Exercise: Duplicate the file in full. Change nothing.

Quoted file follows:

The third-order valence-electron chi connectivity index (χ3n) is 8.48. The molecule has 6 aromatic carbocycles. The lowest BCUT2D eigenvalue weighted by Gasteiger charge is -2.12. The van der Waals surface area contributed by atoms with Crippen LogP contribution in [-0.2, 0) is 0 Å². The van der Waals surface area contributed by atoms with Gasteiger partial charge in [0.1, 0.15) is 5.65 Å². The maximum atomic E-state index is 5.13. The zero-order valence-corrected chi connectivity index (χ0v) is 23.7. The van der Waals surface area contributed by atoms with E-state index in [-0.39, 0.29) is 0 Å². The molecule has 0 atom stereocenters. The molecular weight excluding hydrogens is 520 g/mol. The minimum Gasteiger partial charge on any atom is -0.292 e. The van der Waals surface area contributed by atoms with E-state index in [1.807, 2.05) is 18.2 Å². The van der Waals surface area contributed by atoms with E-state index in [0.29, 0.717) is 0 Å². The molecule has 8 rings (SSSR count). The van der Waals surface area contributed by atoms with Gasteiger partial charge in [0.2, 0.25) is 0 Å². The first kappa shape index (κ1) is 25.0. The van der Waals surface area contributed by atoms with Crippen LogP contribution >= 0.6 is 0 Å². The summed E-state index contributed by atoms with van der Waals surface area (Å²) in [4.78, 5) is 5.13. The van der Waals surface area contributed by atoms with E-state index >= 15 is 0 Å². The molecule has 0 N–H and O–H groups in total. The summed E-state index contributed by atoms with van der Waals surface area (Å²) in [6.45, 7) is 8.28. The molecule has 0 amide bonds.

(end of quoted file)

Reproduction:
The third-order valence-electron chi connectivity index (χ3n) is 8.48. The molecule has 6 aromatic carbocycles. The lowest BCUT2D eigenvalue weighted by Gasteiger charge is -2.12. The van der Waals surface area contributed by atoms with Crippen LogP contribution in [-0.2, 0) is 0 Å². The van der Waals surface area contributed by atoms with Gasteiger partial charge in [0.1, 0.15) is 5.65 Å². The maximum atomic E-state index is 5.13. The zero-order valence-corrected chi connectivity index (χ0v) is 23.7. The van der Waals surface area contributed by atoms with E-state index in [-0.39, 0.29) is 0 Å². The molecule has 0 atom stereocenters. The molecular weight excluding hydrogens is 520 g/mol. The minimum Gasteiger partial charge on any atom is -0.292 e. The van der Waals surface area contributed by atoms with E-state index in [1.807, 2.05) is 18.2 Å². The van der Waals surface area contributed by atoms with E-state index in [0.29, 0.717) is 0 Å². The molecule has 8 rings (SSSR count). The van der Waals surface area contributed by atoms with Gasteiger partial charge in [0.2, 0.25) is 0 Å². The first kappa shape index (κ1) is 25.0. The van der Waals surface area contributed by atoms with Crippen LogP contribution >= 0.6 is 0 Å². The summed E-state index contributed by atoms with van der Waals surface area (Å²) in [4.78, 5) is 5.13. The van der Waals surface area contributed by atoms with E-state index >= 15 is 0 Å². The molecule has 0 N–H and O–H groups in total. The summed E-state index contributed by atoms with van der Waals surface area (Å²) in [6.45, 7) is 8.28. The molecule has 0 amide bonds.